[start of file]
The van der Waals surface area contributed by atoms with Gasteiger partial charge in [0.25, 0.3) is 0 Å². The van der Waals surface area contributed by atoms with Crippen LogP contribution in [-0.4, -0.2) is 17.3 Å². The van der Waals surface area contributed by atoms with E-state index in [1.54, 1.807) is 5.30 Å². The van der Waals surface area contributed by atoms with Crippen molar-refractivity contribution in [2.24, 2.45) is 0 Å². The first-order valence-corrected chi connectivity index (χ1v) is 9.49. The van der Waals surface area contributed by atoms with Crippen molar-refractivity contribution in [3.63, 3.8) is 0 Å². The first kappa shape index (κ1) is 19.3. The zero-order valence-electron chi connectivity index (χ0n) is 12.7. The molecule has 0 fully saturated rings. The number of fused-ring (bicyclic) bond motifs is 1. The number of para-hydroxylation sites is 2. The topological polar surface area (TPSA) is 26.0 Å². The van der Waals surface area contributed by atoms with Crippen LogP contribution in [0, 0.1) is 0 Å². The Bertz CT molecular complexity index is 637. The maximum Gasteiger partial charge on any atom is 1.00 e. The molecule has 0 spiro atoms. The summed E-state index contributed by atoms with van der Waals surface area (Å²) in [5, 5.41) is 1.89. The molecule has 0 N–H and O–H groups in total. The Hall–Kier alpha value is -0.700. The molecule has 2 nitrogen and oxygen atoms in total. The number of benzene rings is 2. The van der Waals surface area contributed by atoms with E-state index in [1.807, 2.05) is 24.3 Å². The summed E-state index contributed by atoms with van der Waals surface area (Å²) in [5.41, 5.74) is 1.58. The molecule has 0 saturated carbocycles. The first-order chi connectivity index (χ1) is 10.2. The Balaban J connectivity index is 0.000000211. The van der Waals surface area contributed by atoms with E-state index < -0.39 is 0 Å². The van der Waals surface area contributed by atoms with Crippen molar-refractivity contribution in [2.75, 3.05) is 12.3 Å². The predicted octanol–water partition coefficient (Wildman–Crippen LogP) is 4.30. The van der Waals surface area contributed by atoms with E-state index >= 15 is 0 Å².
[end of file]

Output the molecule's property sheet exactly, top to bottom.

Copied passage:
The van der Waals surface area contributed by atoms with Gasteiger partial charge in [0.25, 0.3) is 0 Å². The van der Waals surface area contributed by atoms with Crippen LogP contribution in [-0.4, -0.2) is 17.3 Å². The van der Waals surface area contributed by atoms with E-state index in [1.54, 1.807) is 5.30 Å². The van der Waals surface area contributed by atoms with Crippen molar-refractivity contribution in [2.24, 2.45) is 0 Å². The first-order valence-corrected chi connectivity index (χ1v) is 9.49. The van der Waals surface area contributed by atoms with Crippen molar-refractivity contribution in [3.63, 3.8) is 0 Å². The first kappa shape index (κ1) is 19.3. The zero-order valence-electron chi connectivity index (χ0n) is 12.7. The molecule has 0 fully saturated rings. The number of fused-ring (bicyclic) bond motifs is 1. The number of para-hydroxylation sites is 2. The topological polar surface area (TPSA) is 26.0 Å². The van der Waals surface area contributed by atoms with Crippen LogP contribution in [0, 0.1) is 0 Å². The Bertz CT molecular complexity index is 637. The maximum Gasteiger partial charge on any atom is 1.00 e. The molecule has 0 spiro atoms. The summed E-state index contributed by atoms with van der Waals surface area (Å²) in [5, 5.41) is 1.89. The molecule has 0 N–H and O–H groups in total. The Hall–Kier alpha value is -0.700. The molecule has 2 nitrogen and oxygen atoms in total. The number of benzene rings is 2. The van der Waals surface area contributed by atoms with E-state index in [1.807, 2.05) is 24.3 Å². The summed E-state index contributed by atoms with van der Waals surface area (Å²) in [5.41, 5.74) is 1.58. The molecule has 0 saturated carbocycles. The first-order chi connectivity index (χ1) is 10.2. The Balaban J connectivity index is 0.000000211. The van der Waals surface area contributed by atoms with E-state index < -0.39 is 0 Å². The van der Waals surface area contributed by atoms with Crippen molar-refractivity contribution in [2.75, 3.05) is 12.3 Å². The predicted octanol–water partition coefficient (Wildman–Crippen LogP) is 4.30. The van der Waals surface area contributed by atoms with E-state index >= 15 is 0 Å².